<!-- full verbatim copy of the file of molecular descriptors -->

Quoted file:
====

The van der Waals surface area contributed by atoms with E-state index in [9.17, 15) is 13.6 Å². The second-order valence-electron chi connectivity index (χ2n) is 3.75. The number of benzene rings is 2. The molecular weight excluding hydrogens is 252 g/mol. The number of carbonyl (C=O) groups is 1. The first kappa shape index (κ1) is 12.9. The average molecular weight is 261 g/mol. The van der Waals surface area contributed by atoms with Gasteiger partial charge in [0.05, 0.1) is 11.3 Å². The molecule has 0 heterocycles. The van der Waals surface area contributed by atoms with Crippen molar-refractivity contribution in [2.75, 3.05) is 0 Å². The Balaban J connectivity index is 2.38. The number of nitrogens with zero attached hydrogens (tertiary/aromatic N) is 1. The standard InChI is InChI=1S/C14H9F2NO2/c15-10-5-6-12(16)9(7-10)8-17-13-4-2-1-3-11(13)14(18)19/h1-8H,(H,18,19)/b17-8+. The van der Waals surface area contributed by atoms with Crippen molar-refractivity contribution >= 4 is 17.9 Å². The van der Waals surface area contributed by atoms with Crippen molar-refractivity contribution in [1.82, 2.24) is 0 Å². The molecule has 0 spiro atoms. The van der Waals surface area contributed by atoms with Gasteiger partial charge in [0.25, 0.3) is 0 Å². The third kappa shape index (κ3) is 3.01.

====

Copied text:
The van der Waals surface area contributed by atoms with E-state index in [9.17, 15) is 13.6 Å². The second-order valence-electron chi connectivity index (χ2n) is 3.75. The number of benzene rings is 2. The molecular weight excluding hydrogens is 252 g/mol. The number of carbonyl (C=O) groups is 1. The first kappa shape index (κ1) is 12.9. The average molecular weight is 261 g/mol. The van der Waals surface area contributed by atoms with Gasteiger partial charge in [0.05, 0.1) is 11.3 Å². The molecule has 0 heterocycles. The van der Waals surface area contributed by atoms with Crippen molar-refractivity contribution in [2.75, 3.05) is 0 Å². The Balaban J connectivity index is 2.38. The number of nitrogens with zero attached hydrogens (tertiary/aromatic N) is 1. The standard InChI is InChI=1S/C14H9F2NO2/c15-10-5-6-12(16)9(7-10)8-17-13-4-2-1-3-11(13)14(18)19/h1-8H,(H,18,19)/b17-8+. The van der Waals surface area contributed by atoms with Crippen molar-refractivity contribution >= 4 is 17.9 Å². The van der Waals surface area contributed by atoms with Crippen molar-refractivity contribution in [1.82, 2.24) is 0 Å². The molecule has 0 spiro atoms. The van der Waals surface area contributed by atoms with Gasteiger partial charge in [0.25, 0.3) is 0 Å². The third kappa shape index (κ3) is 3.01.